Currently Neptune rises at sunset and by late evening is over the southeastern horizon. Neptune has an apparent magnitude of 7.88 so it is beyond unaided-eye visibility but could be visible with large aperture telescopes or with a camera.

   
   
   

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Uranus at Western Quadrature – 2020

   Sunday August 2nd the position of the planet Uranus, with respect to the Earth and the Sun, places this ringed planet at what is called western quadrature. At that orbital position Uranus, and actually any outer planet, is at a 90 degree angle from the Earth as this graphic shows, and also this graphic. Think third quarter Moon as that is a fair comparison of the relative positions of Earth, Sun, and Uranus.
    At western quadrature Uranus leads the Sun across the sky from east to west as the Earth is rotating, meaning that Uranus rises before the Sun and also sets before the Sun.

   
   
   This is a short video clip from a much longer video that I made as part of a live musical performance called “Orbit” at the Gottleib Planetarium in Kansas City Missouri during May 2011.

   
   
   

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Moon Near a Planet and a Dwarf Planet

   Thursday evening September 5th the 6.6-day old first quarter Moon will be about midway between the outer ‘giant’ ringed planet Jupiter, and Ceres, as well as near the reddish Antares in Scorpius the Scorpion. This interesting grouping will not quite fit within a 7o binocular field of view but nonetheless will be a striking grouping. And for the record, Ceres is the closest dwarf planet to Earth.

   
   
   

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August Apogee Moon

   Our Moon reaches apogee, (greatest distance from Earth), for this orbit, on Saturday August 17th. At that time the Moon will be at a distance of 31.84 Earth diameters 251,954 miles (405,480 km) from the Earth.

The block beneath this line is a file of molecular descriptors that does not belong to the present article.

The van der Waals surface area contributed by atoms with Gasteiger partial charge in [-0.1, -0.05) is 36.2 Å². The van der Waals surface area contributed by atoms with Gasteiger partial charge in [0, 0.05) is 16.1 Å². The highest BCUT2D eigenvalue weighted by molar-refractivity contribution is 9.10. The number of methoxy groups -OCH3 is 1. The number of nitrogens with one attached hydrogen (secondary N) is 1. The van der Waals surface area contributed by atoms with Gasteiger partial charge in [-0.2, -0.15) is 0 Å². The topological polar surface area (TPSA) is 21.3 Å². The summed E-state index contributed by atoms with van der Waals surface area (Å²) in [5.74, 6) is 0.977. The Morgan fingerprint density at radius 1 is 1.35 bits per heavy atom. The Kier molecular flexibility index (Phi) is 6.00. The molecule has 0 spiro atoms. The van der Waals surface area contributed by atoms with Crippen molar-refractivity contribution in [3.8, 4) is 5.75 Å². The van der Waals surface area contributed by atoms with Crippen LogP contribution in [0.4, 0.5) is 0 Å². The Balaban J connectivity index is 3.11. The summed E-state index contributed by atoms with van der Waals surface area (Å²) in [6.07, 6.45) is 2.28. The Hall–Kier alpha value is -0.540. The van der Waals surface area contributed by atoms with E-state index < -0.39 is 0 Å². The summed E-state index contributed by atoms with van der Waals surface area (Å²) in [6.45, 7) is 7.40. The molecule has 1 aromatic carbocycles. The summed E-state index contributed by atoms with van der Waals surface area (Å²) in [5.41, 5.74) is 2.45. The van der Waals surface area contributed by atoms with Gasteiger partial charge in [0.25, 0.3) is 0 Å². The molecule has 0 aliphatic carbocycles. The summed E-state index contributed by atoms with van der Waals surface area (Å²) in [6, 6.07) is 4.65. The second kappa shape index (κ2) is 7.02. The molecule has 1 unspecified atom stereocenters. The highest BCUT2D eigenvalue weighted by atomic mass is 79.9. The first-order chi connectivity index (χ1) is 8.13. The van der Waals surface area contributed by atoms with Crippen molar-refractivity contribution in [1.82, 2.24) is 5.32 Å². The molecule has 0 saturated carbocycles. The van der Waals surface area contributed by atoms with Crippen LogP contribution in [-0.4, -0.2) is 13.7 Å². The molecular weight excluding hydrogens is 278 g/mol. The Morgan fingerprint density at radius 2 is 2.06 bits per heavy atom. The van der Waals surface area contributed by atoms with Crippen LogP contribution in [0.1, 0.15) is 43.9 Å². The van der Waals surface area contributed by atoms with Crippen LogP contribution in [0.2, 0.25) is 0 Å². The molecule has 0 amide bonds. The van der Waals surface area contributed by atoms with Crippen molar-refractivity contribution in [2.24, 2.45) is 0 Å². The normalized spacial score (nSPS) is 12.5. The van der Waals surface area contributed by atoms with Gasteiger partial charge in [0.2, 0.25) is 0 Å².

On the day of the apogee Moon the 17-day old waning gibbous Moon rises about 1 hour before midnight local time and sets later the following morning.

   Does our Moon actually go around the Earth as this graphic shows? From our perspective on the Earth the Moon appears to circle around the Earth. However, in reality, the Moon orbits the Sun together with the Earth*
   *Click here to read my 2006 Scope on the Sky column “The Real Shape of the Moon’s Orbit”. (PDF)

   Read this very informative article about the Earth-Moon system and their orbital motions, written by Joe Hanson. “Do We Orbit the Moon?”

   
   
   

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Moon-Spica Conjunction

   Monday evening August 5th the 5-day old waxing crescent Moon will be within about 5-6o from the blue-white star Spica over the southwestern horizon. Both will set shortly before midnight local time.
   Spica is part of the constellation Virgo the Harvest Maiden and represents a bundle of grasses, perhaps wheat, in her left hand.

   
   
   

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July Moon at Descending Node and a Partial Lunar Eclipse

   Tuesday July 16th the Moon will be crossing the plane of the ecliptic moving south. This is known as the descending node, one of two intersections the Moon’s orbital path (dark green line) has with the ecliptic.

   On the day of the node crossing the full Moon will be passing through the Earth’s shadow giving the part of the world where the Moon will be visible a 65% partial lunar eclipse. This will be a penumbral lunar eclipse during which the Moon passes through the fainter outer Earth’s shadow, the penumbra. However the Moon will be passing deeply into the penumbral shadow giving viewers an relatively dark penumbral eclipse lasting more than 2 hours.

   The full Moon rises shortly before midnight July 16th and is about 6-7o to the east from the ringed planet Saturn. The graphic shows how far the Moon has moved from the Earth’s shadow since the end of the Eclipse.

   So where will the eclipse be visible? Not from the U.S. of A. The table below shows eclipse times in UT and a quick conversion to my time zone, U.S.A. Central Daylight Time (CDT=UT-5) shows the eclipse begins at 1:43 pm CDT, maximum is at 4:30 pm CDT, and eclipse ends at 7:17 pm CDT – all times are before the Moon rises for my time zone as well as the rest of North America.

Penumbral eclipse begins: 18:43:53 UT
Partial eclipse begins: 20:01:43 UT
Maximum eclipse: 21:30:43 UT
Partial eclipse ends: 22:59:39 UT
Penumbral eclipse ends: 00:17:36 on 17 Jul UT